Teenage Wasteland

Local rockers 10 Years have a lot to live up to

It's been more than a year and a half since 10 Years' single “Wasteland,” from their first major-label album, The Autumn Effect, went to the top of Billboard's Modern Rock chart. The success of “Wasteland” wasn't entirely a surprise—an earlier version of the song had appeared on their independently released debut album, Killing All That Holds You, from 2004, and was a big reason that Universal/Republic signed the band to a deal in 2005. But a number-one single, even on a niche Billboard chart, was an unprecedented accomplishment for a contemporary Knoxville band.

“It's one of those things we always thought we could do, but we never knew that we actually would,” says guitarist Matt Wantland, who helped form the band in 2000. “It definitely opened some doors. We got on really good tours, were playing good-sized clubs all over the country on our headlining tours. It was a bold statement for a debut single, and people took notice, but it was all backed up by touring non-stop. We worked for it.”

They're still working for it. The band—guitarists Wantland and Ryan “Tater” Johnson, bassist Lewis Cosby, drummer Brian Vodinh, and singer Jesse Hasek—played for stadium-sized crowds along with Korn and the Deftones on the 2006 Family Values Tour, and they just ended a string of dates with Atlanta veterans Sevendust. They're currently on the road with Papa Roach, and in December they're heading to Japan to play with the Japanese prog-rock group Dir en Grey. And for the last year, in the middle of all that road work, they've been writing and recording the follow-up to The Autumn Effect. Scheduled for release in March and tentatively titled Division, Wantland says the new record expands on the gloomy hard-rock template laid down on Killing All That Holds You and The Autumn Effect.

“It's going to be much different than The Autumn Effect, so if you're expecting to hear part two this is not the album for you,” he says. “It still sounds like 10 Years, but we dug into a lot of our different influences, because in general we love so many different styles of music, we wanted to make a record that reflects that, something more timeless. And what we got was an album that is, in my opinion, much more open, relatable, and undefinable.”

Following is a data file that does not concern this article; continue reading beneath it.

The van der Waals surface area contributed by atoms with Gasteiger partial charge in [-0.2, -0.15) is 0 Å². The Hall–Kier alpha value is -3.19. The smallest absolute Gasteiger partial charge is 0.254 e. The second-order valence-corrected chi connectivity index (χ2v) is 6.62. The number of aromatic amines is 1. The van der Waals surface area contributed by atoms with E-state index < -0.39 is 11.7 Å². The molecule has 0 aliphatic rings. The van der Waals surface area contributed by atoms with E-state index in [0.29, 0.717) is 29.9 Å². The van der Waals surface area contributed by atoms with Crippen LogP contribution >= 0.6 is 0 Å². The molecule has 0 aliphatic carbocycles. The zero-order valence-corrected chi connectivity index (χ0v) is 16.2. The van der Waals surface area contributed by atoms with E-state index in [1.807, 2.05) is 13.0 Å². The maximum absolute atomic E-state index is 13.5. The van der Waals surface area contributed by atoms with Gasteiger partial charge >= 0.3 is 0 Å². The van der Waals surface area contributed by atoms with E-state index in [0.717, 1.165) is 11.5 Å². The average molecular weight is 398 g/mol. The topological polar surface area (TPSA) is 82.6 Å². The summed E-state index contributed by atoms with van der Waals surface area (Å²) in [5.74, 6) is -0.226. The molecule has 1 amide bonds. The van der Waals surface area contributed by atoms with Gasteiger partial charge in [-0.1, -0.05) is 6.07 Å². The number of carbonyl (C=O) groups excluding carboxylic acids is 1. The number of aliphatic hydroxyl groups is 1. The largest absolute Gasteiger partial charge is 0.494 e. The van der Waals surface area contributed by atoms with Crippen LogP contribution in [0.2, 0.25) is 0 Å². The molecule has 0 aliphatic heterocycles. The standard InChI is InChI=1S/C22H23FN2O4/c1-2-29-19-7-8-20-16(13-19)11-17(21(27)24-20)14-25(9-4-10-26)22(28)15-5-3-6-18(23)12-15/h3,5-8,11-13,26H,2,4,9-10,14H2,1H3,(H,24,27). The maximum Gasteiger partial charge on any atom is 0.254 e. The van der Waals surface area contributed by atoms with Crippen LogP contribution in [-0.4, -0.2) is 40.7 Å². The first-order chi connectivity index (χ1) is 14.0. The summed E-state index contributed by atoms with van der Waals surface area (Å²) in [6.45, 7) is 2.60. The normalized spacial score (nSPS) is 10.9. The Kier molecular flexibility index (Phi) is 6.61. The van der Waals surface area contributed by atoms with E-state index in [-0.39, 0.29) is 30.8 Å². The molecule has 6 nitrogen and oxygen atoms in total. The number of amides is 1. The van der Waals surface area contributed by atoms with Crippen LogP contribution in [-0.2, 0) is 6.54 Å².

The pressure of what is, in effect, a sophomore record following a hit single was almost inevitable. Universal's expectations and the band's own ambitions have already led to some conflict over Division, and the band still hasn't settled on a single, even though one is due to hit radio in January.

“We definitely felt the pressure,” Wantland says. “Not only because the label was throwing a fit about hits, which we weren't really sure how to take because we've never tried to write one—we just try to write songs we would want to hear. More of the pressure was internal, trying to push ourselves to grow beyond what we've already done, as musicians and people.... You know, there's a lot of debate [about the single] between not only us as a band, but everyone that works at our label, and at first we thought it was almost a bad thing. But then we kind of realized it's not really a problem to have, like, 10 different opinions, because that means people like a lot of different things on the record, and we have more options, and options are always a good thing.”

Despite their big-league success, 10 Years has maintained a surprisingly low profile in its hometown. Local media covered them when they signed with Universal, and WNFZ supported “Wasteland.” But much of the group's hometown following remains grassroots, built around MySpace updates, message boards, and word-of-mouth.

“You know, Knoxville is still really good to us,” Wantland says. “I think it might be due to the fact that we hang out in the same circles and the same places we always have. We haven't treated the town any different so I think they return the favor.... We spend all our downtime here. As a band, we will always be located out of Knoxville. It's our home. There is a whole huge world out there and it seems to me it's kind of a shame not to explore it, but as long as there is a 10 Years, I and everyone will be right here together.”

© 2007 MetroPulse. All rights reserved. This material may not be published, broadcast, rewritten or redistributed.

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